What do Australian children need and what can the public and the government do to help protect them and make the future more secure?
Children are naturally vulnerable and most people wish to ensure they are protected and grow up to reach their full potential regardless of their background and circumstances. There are many individual issues that affect the quality of childhood. These include their health & mental health, the provision of sufficient opportunities and the quality of their education to name just a few.
In addition, there is one overarching issue that affects all of us, a common denominator that has not found its way into policy and practice yet: the safety of our planet. Sustainable management of our resources is being discussed this week at the Rio + 20 summit and this is extremely timely.
We have known about the negative environmental impact of large scale economic activity for at least four decades. The assumptions upon which we have based social service delivery to protect children have changed and continue to change. Nothing is simple anymore but children need to inherit a clean and safe environment as the minimum foundation to prosper. So what do we have to do to attain a sustainable lifestyle for them? How will the effect of climate change influence the delivery of social services to children? What does climate change mean for the policy and practice of protecting children?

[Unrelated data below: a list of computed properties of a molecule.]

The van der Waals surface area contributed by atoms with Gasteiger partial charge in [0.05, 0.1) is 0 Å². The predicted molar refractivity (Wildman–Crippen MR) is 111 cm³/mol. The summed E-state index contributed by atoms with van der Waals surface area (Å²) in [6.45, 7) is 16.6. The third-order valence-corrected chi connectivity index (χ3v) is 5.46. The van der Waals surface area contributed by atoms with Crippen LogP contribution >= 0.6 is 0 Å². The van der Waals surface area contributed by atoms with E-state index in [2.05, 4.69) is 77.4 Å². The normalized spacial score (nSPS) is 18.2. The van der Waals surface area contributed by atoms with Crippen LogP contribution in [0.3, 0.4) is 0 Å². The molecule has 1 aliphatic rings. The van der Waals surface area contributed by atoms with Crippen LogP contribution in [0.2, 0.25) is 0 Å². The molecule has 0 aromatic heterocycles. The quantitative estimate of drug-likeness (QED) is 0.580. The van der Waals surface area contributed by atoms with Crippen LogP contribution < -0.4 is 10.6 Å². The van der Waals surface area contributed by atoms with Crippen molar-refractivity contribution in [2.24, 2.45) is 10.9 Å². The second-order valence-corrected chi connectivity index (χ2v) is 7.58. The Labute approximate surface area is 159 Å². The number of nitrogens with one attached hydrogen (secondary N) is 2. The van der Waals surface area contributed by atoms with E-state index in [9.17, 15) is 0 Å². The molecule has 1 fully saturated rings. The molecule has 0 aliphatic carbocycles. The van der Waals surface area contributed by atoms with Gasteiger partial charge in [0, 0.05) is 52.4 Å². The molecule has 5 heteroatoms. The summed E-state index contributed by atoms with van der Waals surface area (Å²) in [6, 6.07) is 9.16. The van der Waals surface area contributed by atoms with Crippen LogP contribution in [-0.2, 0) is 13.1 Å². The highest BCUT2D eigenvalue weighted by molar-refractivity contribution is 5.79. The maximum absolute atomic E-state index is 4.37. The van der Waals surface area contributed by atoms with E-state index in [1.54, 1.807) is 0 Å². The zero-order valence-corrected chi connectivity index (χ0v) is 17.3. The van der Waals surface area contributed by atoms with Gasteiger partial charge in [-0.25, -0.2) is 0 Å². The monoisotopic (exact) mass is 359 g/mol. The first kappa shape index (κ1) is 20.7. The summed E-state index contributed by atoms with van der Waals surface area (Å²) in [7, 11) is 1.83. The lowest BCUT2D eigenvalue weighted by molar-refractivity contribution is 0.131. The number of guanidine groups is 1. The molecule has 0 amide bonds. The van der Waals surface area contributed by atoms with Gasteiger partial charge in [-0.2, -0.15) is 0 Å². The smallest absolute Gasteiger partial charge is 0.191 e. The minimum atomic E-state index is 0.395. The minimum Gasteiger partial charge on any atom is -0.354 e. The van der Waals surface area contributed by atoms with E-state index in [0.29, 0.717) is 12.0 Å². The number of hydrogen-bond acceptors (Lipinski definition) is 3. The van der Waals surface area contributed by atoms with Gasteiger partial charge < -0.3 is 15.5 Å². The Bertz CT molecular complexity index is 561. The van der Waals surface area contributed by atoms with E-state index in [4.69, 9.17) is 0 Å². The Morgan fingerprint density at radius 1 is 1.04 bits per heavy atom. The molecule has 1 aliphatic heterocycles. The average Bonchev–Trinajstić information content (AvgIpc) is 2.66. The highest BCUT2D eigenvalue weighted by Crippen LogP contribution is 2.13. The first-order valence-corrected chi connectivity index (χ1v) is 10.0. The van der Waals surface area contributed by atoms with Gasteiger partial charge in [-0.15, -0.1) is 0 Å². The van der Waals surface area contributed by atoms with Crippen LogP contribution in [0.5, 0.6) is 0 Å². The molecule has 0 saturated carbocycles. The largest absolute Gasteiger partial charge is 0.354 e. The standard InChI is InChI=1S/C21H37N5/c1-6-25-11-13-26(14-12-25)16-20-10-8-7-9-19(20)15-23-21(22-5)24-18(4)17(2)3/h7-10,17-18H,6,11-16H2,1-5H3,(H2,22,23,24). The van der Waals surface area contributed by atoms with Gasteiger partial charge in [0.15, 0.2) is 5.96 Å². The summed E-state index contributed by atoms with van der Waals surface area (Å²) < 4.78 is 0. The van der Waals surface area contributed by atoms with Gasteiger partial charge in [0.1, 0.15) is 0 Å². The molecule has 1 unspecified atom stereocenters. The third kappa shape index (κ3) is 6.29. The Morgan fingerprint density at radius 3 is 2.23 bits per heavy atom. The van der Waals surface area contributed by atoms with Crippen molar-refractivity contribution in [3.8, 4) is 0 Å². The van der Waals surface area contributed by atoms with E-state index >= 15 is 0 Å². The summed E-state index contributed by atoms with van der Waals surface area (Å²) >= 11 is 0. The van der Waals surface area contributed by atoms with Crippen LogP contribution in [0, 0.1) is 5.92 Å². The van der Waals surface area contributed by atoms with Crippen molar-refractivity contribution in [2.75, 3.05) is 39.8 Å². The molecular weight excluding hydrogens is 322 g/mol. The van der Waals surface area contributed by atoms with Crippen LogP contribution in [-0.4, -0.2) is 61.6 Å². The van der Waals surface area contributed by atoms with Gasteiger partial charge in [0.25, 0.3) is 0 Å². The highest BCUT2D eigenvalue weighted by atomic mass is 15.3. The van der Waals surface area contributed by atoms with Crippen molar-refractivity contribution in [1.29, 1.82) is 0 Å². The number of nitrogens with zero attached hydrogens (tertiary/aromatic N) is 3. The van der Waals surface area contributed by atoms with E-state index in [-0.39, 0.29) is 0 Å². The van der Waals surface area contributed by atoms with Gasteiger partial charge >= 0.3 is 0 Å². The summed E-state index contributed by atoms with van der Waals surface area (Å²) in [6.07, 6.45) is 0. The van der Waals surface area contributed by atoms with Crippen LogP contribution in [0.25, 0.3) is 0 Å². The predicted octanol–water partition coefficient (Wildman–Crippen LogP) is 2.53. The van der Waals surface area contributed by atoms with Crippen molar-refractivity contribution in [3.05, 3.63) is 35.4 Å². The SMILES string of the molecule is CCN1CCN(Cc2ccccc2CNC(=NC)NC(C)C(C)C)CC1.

It does not mean business as usual because the answers to these questions will determine the quality of their lives in every respect. Social, environmental and economic wellbeing are interrelated and interdependent – therefore
social investments are good for the planet.
In order to achieve rapid change we need an education system focused on fostering the skills, confidence & responsibility to develop ‘the future we want’ and need.
Instead of trying to deliver new results with old methods we should radically revise the way children learn and contribute to society. There is generally a huge gulf between what the system provides and the knowledge and skills children need. Innovative, independent initiatives – often under-resourced and privately funded – are stepping in to fill this void. One small example is Memrise
who are in their own words:” …obsessed with using brain science to help you learn faster”.
An education focused on positive change is key to addressing the complexities of an increasingly small and depleted world.
Bring it on!
PS I was asked to write this blog for Open Forum due to my involvement with a wonderful initiative called Children’s Promise. Please let me know your views and if you know about any revolutionary approaches to education that focus on reality rather than produce more of the same. Click on the link if you wish to find out more about Children’s Promise!